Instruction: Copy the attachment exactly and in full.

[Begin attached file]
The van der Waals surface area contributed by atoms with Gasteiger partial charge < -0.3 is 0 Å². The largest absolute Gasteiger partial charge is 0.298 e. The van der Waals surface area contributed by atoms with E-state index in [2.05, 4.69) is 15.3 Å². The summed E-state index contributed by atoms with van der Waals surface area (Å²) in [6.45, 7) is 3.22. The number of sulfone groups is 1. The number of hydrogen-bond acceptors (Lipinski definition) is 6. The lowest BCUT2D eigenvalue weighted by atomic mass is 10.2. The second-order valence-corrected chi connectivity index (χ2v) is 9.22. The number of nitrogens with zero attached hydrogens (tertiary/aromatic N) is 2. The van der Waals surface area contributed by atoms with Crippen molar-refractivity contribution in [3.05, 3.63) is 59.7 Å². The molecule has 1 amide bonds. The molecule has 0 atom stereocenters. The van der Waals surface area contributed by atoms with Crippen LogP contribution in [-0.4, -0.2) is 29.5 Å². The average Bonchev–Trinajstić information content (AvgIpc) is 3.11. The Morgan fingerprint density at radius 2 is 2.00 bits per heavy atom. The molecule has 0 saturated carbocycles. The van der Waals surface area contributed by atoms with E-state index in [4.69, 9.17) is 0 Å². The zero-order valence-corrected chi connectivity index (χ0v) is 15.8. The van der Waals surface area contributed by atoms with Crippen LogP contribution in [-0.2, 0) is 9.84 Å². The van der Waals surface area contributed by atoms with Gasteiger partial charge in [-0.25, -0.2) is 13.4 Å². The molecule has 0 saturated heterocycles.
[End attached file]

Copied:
The van der Waals surface area contributed by atoms with Gasteiger partial charge < -0.3 is 0 Å². The largest absolute Gasteiger partial charge is 0.298 e. The van der Waals surface area contributed by atoms with E-state index in [2.05, 4.69) is 15.3 Å². The summed E-state index contributed by atoms with van der Waals surface area (Å²) in [6.45, 7) is 3.22. The number of sulfone groups is 1. The number of hydrogen-bond acceptors (Lipinski definition) is 6. The lowest BCUT2D eigenvalue weighted by atomic mass is 10.2. The second-order valence-corrected chi connectivity index (χ2v) is 9.22. The number of nitrogens with zero attached hydrogens (tertiary/aromatic N) is 2. The van der Waals surface area contributed by atoms with Crippen molar-refractivity contribution in [3.05, 3.63) is 59.7 Å². The molecule has 1 amide bonds. The molecule has 0 atom stereocenters. The van der Waals surface area contributed by atoms with Crippen LogP contribution in [-0.4, -0.2) is 29.5 Å². The average Bonchev–Trinajstić information content (AvgIpc) is 3.11. The Morgan fingerprint density at radius 2 is 2.00 bits per heavy atom. The molecule has 0 saturated carbocycles. The van der Waals surface area contributed by atoms with E-state index in [4.69, 9.17) is 0 Å². The zero-order valence-corrected chi connectivity index (χ0v) is 15.8. The van der Waals surface area contributed by atoms with Crippen LogP contribution in [-0.2, 0) is 9.84 Å². The van der Waals surface area contributed by atoms with Gasteiger partial charge in [-0.25, -0.2) is 13.4 Å². The molecule has 0 saturated heterocycles.